Since Ukraine Invasion, Cost Of Living In Russia Surges By Over 14%

According to recent data, the cost of living in Russia is increasing as a result of the country’s invasion of Ukraine.

According to official data, the price of basic household commodities, such as sugar, has risen by as much as 14 per cent in the last week. Inflation is expected to continue to rise in Russia, where the rouble has plummeted since the start of the Ukraine conflict.

This year, the value of the currency has fallen by nearly 22 per cent, increasing the cost of importing products. The inflation data was released as the Russian stock market began trading after a month-long holiday on Thursday, with the bulk of stocks advancing in a choppy session.

At lunchtime in Moscow, the benchmark Moex index was up roughly 5.6 percent.

Analysts said the market was being supported by a government plan to buy billions of dollars worth of Russian stock, which had plummeted when Russia invaded its neighbour last month.

Short-selling and foreign trade bans are still in effect.

Russia’s economic ministry announced on Wednesday that annual inflation increased by 14.5 per cent in the week ending March 18th, the highest rate since late 2015.

Sugar prices surged by as much as 37.1 per cent in some parts of the country, according to the Federal State Statistics Service, and by an average of 14 percent throughout.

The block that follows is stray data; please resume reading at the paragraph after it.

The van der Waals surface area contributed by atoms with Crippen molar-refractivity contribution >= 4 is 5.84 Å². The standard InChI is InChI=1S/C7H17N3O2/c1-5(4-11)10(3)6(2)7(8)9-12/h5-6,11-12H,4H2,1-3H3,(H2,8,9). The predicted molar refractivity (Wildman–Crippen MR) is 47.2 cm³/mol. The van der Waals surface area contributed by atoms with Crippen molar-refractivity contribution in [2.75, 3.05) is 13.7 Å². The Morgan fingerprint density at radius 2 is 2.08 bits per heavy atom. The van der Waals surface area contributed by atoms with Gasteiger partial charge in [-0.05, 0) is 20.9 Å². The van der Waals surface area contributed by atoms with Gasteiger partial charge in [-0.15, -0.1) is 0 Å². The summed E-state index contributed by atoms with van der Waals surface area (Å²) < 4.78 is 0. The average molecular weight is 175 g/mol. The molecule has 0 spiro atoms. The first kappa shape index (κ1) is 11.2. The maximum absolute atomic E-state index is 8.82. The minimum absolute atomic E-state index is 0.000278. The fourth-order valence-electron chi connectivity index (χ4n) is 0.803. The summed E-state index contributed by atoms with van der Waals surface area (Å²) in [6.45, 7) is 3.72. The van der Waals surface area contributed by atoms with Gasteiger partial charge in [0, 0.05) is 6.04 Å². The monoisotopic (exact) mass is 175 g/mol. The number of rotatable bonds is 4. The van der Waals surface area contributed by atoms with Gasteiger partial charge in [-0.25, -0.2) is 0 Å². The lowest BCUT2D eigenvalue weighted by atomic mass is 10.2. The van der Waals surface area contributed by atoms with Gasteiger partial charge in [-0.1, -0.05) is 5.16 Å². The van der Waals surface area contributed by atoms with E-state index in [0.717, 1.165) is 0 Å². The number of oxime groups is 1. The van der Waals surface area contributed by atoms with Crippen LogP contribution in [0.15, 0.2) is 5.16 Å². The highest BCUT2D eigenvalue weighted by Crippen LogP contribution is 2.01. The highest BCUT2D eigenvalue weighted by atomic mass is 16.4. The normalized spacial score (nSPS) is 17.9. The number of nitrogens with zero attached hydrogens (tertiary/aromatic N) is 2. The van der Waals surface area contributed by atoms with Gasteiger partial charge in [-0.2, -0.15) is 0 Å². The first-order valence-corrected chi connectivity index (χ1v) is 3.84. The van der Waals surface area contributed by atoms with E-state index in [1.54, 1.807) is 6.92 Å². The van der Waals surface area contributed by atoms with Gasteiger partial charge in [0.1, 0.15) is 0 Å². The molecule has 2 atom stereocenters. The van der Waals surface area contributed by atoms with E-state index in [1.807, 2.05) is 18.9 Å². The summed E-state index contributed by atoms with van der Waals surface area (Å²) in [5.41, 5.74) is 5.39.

According to the government agency, sugar, which is often used to preserve food or create liquor, was the greatest gainer in the week.

Onions saw the second-largest price increase this week, up 13.7 per cent nationwide and 40.4 percent in some places. Nappies, on the other hand, were 4.4 per  cent more expensive. Black tea prices jumped by 4 per cent, while toilet paper prices grew by 3 per cent.

Prices were higher due of the weakening rouble, according to Stephen Innes, managing partner at SPI Asset Management.

“The biggest culprit is imported inflation,” Mr Innes told the BBC. “Anything Russia imports is exponentially (pricier) due to the weaker rouble.”

A number of Russian banks have been cut off from Western financial markets by the United Kingdom, the United States, and the European Union.

Dealings with Russia’s central bank, state-owned investment funds, and the finance ministry are likewise illegal.

In March, the Bank of Russia more than quadrupled its interest rate to 20 per cent in an attempt to save the ruble from falling further.

Because of the conflict in Ukraine, a substantial number of Western companies have pulled out of Russia. Others, such as Nestle, the Swiss food behemoth, have pulled big brands like KitKat and Nesquik.

Social media videos show customers in Moscow scurrying to acquire sugar and buckwheat at stores.

Russians have been advised that the country is “totally self-sufficient in sugar and buckwheat,” according to Deputy Prime Minister Viktoria Abramchenko.

“There is no need to panic buy these goods. There is enough for everybody,” she said.

Russian President Vladimir Putin has retaliated against foreign sanctions by threatening to take the assets of enterprises that have ceased operations in the country.

Last Monday, it sanctioned US Vice President Joe Biden and 12 other US officials.

Russian President Vladimir Putin stated on Wednesday that the government would begin selling natural gas in roubles to “unfriendly” countries. The action is thought to be geared at bolstering the currency.

For 40% of its gas, the EU is reliant on Russia. However, many existing contracts are in euros, and it is uncertain if Russia will be able to change them.

The rouble hit a three-week high after Putin’s remarks. It eventually settled at 97.7 cents to the dollar.

(Adpated from


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